Two Australian Companies Sign An $18 Billion Deal and 3D Print UAV Soldiers

Titomic limited and TAUV signed a deal worth $18 billion  to manufacture weaponized drones, military grade systems and sensors using 3D printing technology. This MOU is just an extension of a project the two companies started in September 2018, where they worked on a strong and sturdy military drone prototype. Titomic’s unmanned aerial vehicles are made of titanium and titanium alloys. These military grade UAVs are different from commercially manufactured UAVs, which are often made out of inexpensive carbon fiber materials.


Using titanium in the design

The prototype is designed with improved stability and impact resistance and has other functions that enhance performance and safety of soldiers. Titanium is often used in drone design because it is a light and strong material, which makes the UAV use less energy. This means that a drone made out of titanium is likely to stay airborne longer that one made out of aluminum and so on. It also resists heat and corrosion when it comes in contact with carbon-fiber reinforced polymers (CFRPS). Titanium grades also determine the quality and durability of the drone. For example, Grade 1 titanium is more ductile and softer than all the other titanium grades, and has excellent corrosion resistance and high impact toughness.


Titanium 3D printing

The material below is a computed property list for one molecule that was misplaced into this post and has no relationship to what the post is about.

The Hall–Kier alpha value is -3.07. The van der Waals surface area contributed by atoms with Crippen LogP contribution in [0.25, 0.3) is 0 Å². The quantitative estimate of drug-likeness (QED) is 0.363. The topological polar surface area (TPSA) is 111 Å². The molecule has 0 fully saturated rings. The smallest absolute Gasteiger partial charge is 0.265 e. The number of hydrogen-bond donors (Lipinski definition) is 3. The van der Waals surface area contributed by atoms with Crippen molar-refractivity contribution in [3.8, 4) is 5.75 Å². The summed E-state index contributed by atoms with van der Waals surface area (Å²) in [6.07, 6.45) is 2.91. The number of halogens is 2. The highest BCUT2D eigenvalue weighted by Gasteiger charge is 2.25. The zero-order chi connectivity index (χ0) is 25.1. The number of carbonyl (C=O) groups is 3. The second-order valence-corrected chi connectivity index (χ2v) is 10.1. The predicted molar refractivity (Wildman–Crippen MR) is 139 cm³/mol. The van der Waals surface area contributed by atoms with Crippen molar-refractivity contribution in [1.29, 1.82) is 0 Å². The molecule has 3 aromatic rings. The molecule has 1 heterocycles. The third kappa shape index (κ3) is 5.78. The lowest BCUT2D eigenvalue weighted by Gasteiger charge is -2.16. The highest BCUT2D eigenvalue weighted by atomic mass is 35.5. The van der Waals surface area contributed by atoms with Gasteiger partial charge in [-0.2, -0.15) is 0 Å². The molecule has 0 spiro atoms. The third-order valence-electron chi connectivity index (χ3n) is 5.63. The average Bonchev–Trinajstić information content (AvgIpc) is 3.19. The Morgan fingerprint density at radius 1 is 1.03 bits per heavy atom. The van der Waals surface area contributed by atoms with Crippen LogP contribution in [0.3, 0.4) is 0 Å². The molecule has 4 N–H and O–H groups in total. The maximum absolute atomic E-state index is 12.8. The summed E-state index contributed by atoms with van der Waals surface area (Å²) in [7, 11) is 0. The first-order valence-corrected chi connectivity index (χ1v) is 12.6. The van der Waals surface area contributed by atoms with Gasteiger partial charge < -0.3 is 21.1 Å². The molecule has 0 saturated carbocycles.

Titomic’s Kinetic Fusion 3D printing system involves the cold gas spraying of Titanium and Titanium alloy particles to fuse metals and produce durable and sturdy structures. This system does not melt anything.  Normally in other industries, 3D printed titanium is made on a powder bed metal 3D printer that uses the metal laser sintering (DMLS) process.  The process involves an arm spreading a thin layer of fine titanium powder on a printing bed, and then a laser is used to melt the powder and fuse the titanium together.


Soldier safety

Titomic’s UAV prototype is capable of scouting military training areas and can carry payloads and surveillance gadgets. However, it is just one among many drones from different manufacturers that are meant to protect soldiers from harm in battle zones.  Drones can also be used in the military to assist in searches for lost or injured soldiers. They can be used for reconnaissance of areas of buildings that are unknown and could be hiding spots for the enemy.


There is a lot of research already happening for the creation of smaller, lighter drones with stronger batteries.  This means titanium will continue to be used in the design of UAVs in the Australian military and other militaries around the world.

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